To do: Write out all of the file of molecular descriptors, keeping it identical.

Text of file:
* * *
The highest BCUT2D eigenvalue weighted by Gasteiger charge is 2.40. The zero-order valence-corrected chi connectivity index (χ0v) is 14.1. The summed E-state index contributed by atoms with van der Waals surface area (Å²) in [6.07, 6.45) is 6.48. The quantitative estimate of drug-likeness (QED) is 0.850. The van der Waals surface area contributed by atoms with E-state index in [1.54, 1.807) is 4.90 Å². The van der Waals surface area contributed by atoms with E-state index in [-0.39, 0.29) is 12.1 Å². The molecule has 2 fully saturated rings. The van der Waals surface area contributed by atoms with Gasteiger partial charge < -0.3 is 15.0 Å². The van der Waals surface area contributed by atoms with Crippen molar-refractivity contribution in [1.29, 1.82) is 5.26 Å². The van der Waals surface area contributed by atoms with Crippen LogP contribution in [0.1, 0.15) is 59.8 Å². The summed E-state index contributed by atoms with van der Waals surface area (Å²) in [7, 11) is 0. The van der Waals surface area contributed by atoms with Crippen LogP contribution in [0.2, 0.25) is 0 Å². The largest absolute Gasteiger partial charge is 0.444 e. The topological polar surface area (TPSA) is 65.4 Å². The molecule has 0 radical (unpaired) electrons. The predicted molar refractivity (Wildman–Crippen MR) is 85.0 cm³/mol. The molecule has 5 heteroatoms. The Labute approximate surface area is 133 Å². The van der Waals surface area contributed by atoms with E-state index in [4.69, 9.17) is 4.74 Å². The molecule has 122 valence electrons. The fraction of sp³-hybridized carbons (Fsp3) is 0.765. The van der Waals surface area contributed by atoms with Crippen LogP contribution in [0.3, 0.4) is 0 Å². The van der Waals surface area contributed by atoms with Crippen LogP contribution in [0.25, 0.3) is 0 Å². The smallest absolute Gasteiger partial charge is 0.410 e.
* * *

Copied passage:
The highest BCUT2D eigenvalue weighted by Gasteiger charge is 2.40. The zero-order valence-corrected chi connectivity index (χ0v) is 14.1. The summed E-state index contributed by atoms with van der Waals surface area (Å²) in [6.07, 6.45) is 6.48. The quantitative estimate of drug-likeness (QED) is 0.850. The van der Waals surface area contributed by atoms with E-state index in [1.54, 1.807) is 4.90 Å². The van der Waals surface area contributed by atoms with E-state index in [-0.39, 0.29) is 12.1 Å². The molecule has 2 fully saturated rings. The van der Waals surface area contributed by atoms with Gasteiger partial charge < -0.3 is 15.0 Å². The van der Waals surface area contributed by atoms with Crippen molar-refractivity contribution in [1.29, 1.82) is 5.26 Å². The van der Waals surface area contributed by atoms with Crippen LogP contribution in [0.1, 0.15) is 59.8 Å². The summed E-state index contributed by atoms with van der Waals surface area (Å²) in [7, 11) is 0. The van der Waals surface area contributed by atoms with Crippen LogP contribution in [0.2, 0.25) is 0 Å². The largest absolute Gasteiger partial charge is 0.444 e. The topological polar surface area (TPSA) is 65.4 Å². The molecule has 0 radical (unpaired) electrons. The predicted molar refractivity (Wildman–Crippen MR) is 85.0 cm³/mol. The molecule has 5 heteroatoms. The Labute approximate surface area is 133 Å². The van der Waals surface area contributed by atoms with E-state index in [4.69, 9.17) is 4.74 Å². The molecule has 122 valence electrons. The fraction of sp³-hybridized carbons (Fsp3) is 0.765. The van der Waals surface area contributed by atoms with Crippen LogP contribution in [0.3, 0.4) is 0 Å². The van der Waals surface area contributed by atoms with Crippen LogP contribution in [0.25, 0.3) is 0 Å². The smallest absolute Gasteiger partial charge is 0.410 e.